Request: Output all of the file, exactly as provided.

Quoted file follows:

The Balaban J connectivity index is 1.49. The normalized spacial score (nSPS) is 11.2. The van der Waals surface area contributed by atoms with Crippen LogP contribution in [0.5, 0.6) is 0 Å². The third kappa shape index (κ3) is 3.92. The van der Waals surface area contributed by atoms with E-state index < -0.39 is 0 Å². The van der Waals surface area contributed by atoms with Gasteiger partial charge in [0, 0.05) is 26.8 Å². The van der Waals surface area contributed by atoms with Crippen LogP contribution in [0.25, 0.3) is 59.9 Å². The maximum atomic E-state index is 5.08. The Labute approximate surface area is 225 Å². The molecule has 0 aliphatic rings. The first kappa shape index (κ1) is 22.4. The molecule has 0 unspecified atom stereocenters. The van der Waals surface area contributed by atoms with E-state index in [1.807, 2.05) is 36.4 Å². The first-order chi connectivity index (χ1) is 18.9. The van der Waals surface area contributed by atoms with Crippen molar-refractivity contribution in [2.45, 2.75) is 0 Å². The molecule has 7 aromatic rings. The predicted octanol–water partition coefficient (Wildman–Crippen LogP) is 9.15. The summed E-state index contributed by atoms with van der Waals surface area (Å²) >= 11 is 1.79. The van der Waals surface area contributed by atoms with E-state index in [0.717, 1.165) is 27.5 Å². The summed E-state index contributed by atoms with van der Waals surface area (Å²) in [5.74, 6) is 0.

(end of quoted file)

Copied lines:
The Balaban J connectivity index is 1.49. The normalized spacial score (nSPS) is 11.2. The van der Waals surface area contributed by atoms with Crippen LogP contribution in [0.5, 0.6) is 0 Å². The third kappa shape index (κ3) is 3.92. The van der Waals surface area contributed by atoms with E-state index < -0.39 is 0 Å². The van der Waals surface area contributed by atoms with Gasteiger partial charge in [0, 0.05) is 26.8 Å². The van der Waals surface area contributed by atoms with Crippen LogP contribution in [0.25, 0.3) is 59.9 Å². The maximum atomic E-state index is 5.08. The Labute approximate surface area is 225 Å². The molecule has 0 aliphatic rings. The first kappa shape index (κ1) is 22.4. The molecule has 0 unspecified atom stereocenters. The van der Waals surface area contributed by atoms with E-state index in [1.807, 2.05) is 36.4 Å². The first-order chi connectivity index (χ1) is 18.9. The van der Waals surface area contributed by atoms with Crippen molar-refractivity contribution in [2.45, 2.75) is 0 Å². The molecule has 7 aromatic rings. The predicted octanol–water partition coefficient (Wildman–Crippen LogP) is 9.15. The summed E-state index contributed by atoms with van der Waals surface area (Å²) >= 11 is 1.79. The van der Waals surface area contributed by atoms with E-state index in [0.717, 1.165) is 27.5 Å². The summed E-state index contributed by atoms with van der Waals surface area (Å²) in [5.74, 6) is 0.